Correctional officers receive a great deal of training before and during their career, but it is always important to keep re-training and developing professionally. In addition to having to meet annual mandatory training, facilities can look into online learning opportunities to not only reduce budgetary cost but be a beneficial resource for training officers on current events and hot topics that occur throughout the justice system.
Below are 5 featured corrections training courses that can help develop and prepare officers for situations that may occur while on duty.
- Suicide Prevention in Jails
- Interacting with the Mentally Ill as a First Responder
- Cultural Diversity: Challenging Stereotypes
- Use of Force in Corrections
- Understanding and Responding to Excited Delirium Calls
In this one-hour course, Corrections Officers will be introduced to the prevalence, prevention, and aftereffects of suicide in jails.
With the increased number of cases in the mental health population as well as greater mental instability within the general public, dealing with the mentally ill has become a common occurrence for first responders. Often lacking is a strong knowledge base and proper tools and techniques for how to handle and interact with these individuals safely and effectively. Proper identification and understanding of the major mental disorders are essential. Additionally, being able to identify the various classes of psychiatric medications and their uses will help the first responder in the identification of the type of mental illness as well as guide his or her interaction.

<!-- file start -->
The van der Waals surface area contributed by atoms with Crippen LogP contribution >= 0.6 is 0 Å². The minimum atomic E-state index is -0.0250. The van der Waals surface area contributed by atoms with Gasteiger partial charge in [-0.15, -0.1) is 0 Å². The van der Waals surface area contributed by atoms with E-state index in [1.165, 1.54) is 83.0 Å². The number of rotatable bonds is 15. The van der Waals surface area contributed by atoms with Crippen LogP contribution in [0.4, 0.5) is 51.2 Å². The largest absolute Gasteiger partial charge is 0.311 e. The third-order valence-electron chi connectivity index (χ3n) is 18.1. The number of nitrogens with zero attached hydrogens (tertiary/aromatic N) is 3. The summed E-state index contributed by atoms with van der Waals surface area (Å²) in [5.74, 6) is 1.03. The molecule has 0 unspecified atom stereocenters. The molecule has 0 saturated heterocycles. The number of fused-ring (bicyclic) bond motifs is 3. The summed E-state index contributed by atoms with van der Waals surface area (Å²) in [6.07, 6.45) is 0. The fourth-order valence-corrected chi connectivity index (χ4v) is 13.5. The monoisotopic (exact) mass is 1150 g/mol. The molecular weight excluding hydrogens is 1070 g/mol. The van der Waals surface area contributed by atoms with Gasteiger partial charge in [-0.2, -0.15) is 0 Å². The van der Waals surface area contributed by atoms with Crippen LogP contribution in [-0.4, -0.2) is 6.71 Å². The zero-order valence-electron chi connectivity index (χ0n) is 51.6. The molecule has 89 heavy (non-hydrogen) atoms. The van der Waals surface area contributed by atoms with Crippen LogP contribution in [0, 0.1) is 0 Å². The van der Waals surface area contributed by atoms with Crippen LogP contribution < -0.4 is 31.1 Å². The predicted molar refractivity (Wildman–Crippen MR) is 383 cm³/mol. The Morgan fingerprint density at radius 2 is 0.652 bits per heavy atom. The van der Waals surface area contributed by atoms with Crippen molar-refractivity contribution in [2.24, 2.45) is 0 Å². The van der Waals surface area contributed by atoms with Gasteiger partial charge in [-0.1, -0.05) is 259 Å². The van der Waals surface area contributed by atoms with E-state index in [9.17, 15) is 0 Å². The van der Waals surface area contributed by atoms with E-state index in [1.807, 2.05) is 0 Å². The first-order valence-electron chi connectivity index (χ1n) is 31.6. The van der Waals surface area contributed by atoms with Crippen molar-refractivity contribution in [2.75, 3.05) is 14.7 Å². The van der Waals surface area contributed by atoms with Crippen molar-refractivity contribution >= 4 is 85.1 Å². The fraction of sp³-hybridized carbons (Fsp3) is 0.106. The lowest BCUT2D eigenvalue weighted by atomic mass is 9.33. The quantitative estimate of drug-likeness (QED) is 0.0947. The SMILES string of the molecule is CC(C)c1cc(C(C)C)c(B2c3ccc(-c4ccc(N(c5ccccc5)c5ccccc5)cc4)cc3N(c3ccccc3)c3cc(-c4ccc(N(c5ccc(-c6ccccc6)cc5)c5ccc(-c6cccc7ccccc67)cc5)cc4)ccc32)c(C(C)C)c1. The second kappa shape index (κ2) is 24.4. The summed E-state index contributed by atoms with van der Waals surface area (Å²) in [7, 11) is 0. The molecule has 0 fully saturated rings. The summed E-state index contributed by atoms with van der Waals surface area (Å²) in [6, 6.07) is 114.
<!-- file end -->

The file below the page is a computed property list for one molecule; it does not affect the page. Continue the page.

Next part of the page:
In this video, Sgt. Nancy Fatura discusses stereotypes in an in depth look at what stereotypes are and how they relate to law enforcement. She also examines general characteristics of the most prominent communities in which officers typically come into contact.
In this one-hour course, Corrections Officers will gain a deeper understanding on the basics, the legal, and the civil implications on use of force.
Whether the mental upset is the result of a chemical intake, emotional despair, mental illness, or cognitive challenges, excited delirium calls often place officers at continuous risk by the unknown that each of these categories presents. Knowing how to deal with a volatile situation, such as excited delirium, reduces the risk associated with the incident for the officer as well as for the subject. With the overarching mission statement of to protect and serve; we must continue to find tactically correct methods for dealing with observed irrational behavior.